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For Quebec City, it is starting to set in: The dream of acquiring another NHL franchise, which once seemed far-fetched, has never been closer to coming true.

The province and the city are willing to put money on the table and are urging Ottawa to do the same. A potential owner has shown interest, and soon a business plan will lay out the feasibility of a new arena that will be the key component to attracting a franchise.

After living the nightmare of losing their beloved Nordiques to Colorado in 1995, Quebec City was optimistic that, along with Winnipeg, it was on top of the list to get a National Hockey League franchise.

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"Once we have the arena, it will automatically attract a franchise. That's a fundamental element," Sam Hamad, the Minister responsible for the Quebec City region, said Friday. "If we clearly express our intention that we want a franchise, the team can play in the old Coliseum until the new arena is built."

Recent comments by NHL president Gary Bettman clearly signalled the league's intention to consider Quebec City as well as Winnipeg as possible locations for future franchises. Mr. Bettman told CBC's Hockey Night in Canada last week that he regrets allowing the moves of the Nordiques and the Winnipeg Jets.

"I'd like to try and fix something that I wish might not have happened in the first place," Mr. Bettman said.

Quebec Premier Jean Charest said this was the clearest indication yet that Quebec City was back in the race.

"The economic situation in Quebec City has evolved to the point where now it [an NHL franchise]can be successful," Mr. Charest said. "The city of Quebec does need a new amphitheatre. It isn't normal that this city does not have a modern coliseum. The other thing is that this coliseum should be part of a bid for the Winter Games … and it fits into the scenario of a National Hockey League team returning to Quebec City."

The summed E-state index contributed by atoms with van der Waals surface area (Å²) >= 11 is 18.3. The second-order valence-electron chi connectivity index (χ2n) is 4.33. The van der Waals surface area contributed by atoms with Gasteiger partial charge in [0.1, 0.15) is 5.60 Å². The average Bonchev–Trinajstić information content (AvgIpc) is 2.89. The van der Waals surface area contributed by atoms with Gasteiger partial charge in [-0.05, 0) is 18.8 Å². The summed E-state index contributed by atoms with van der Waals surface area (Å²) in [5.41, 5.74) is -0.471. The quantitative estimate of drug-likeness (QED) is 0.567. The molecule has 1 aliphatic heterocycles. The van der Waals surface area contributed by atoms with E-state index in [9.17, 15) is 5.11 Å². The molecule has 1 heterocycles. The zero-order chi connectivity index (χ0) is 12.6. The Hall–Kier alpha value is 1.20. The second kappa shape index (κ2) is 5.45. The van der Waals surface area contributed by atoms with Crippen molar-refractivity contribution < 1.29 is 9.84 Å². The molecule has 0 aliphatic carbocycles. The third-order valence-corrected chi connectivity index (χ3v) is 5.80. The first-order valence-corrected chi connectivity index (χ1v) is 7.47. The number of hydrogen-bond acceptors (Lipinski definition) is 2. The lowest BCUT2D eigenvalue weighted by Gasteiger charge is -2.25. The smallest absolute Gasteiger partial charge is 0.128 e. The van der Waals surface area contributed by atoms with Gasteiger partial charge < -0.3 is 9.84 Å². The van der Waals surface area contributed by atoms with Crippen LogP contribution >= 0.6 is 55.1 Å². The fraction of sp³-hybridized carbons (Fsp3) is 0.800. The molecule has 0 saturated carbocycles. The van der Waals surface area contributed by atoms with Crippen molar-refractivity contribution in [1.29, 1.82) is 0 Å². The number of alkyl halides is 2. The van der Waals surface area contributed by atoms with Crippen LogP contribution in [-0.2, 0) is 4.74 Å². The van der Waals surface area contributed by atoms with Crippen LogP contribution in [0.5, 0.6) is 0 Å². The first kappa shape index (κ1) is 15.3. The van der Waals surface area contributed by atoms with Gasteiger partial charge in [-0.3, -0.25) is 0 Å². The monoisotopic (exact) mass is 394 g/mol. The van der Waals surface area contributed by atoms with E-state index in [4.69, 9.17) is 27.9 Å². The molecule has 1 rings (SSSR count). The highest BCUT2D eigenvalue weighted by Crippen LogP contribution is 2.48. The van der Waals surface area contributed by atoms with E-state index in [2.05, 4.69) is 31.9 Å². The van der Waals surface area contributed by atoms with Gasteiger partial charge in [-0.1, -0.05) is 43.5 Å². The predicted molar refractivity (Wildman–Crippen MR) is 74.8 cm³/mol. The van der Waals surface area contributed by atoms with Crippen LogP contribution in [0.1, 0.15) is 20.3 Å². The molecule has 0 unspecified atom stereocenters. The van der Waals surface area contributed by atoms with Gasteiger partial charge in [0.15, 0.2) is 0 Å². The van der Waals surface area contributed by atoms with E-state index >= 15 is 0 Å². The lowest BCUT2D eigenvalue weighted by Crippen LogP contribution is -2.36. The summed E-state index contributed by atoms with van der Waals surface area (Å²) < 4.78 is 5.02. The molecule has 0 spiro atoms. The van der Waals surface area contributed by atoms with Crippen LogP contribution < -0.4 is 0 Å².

The Quebec government has committed $100-million in the form of a guaranteed loan to investors who are serious about acquiring an existing NHL franchise and moving the team to Quebec City.

The province was also committed to investing another $50-million and even more for the construction of a new arena estimated to cost about $400-million. Mr. Charest said the province would be willing to put more money on the table if private investors are willing to invest in the new arena and if the federal government does the same.

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Tough-nosed media mogul Pierre-Karl Péladeau has been working behind the scenes with Quebec City Mayor Régis Labeaume and Mr. Charest in his bid to acquire a franchise and have a new arena built.

Mr. Péladeau owns Québécor Inc., which controls Sun Media along with the Journal de Québec and the Journal de Montréal, whose unionized staff is in the 17th month of a bitter lockout. Québécor also owns Videotron cable company, TVA television network and has just been granted a licence to operate a new all-sports television network.

An NHL franchise would be a perfect fit for Mr. Péladeau's business plan. "I met with Mr. Péladeau and what he has to propose is quite good," Mr. Charest said.

The firm Ernst & Young was hired to draw up a business plan for the city's projected arena. The plan will define the amounts all levels of government and the private sector will need to invest for the project to be feasible.

In Winnipeg, the $133.5-million MTS Centre cost a lot less than the arena Quebec City is planning. It also involved fewer public funds. The City of Winnipeg contributing $14.5-million to the project, the province $14-million and the federal government $12-million for a total of $40.5-million in public funds.

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About the Author
Quebec City political correspondent

Rhéal Séguin is a journalist and political scientist. Born and educated in southern Ontario, he completed his undergraduate degree in political science at York University and a master's degree in political science at the Université du Québec à Montréal.Rhéal has practised journalism since 1978, first with Radio-Canada in radio and television and then with CBC Radio. More

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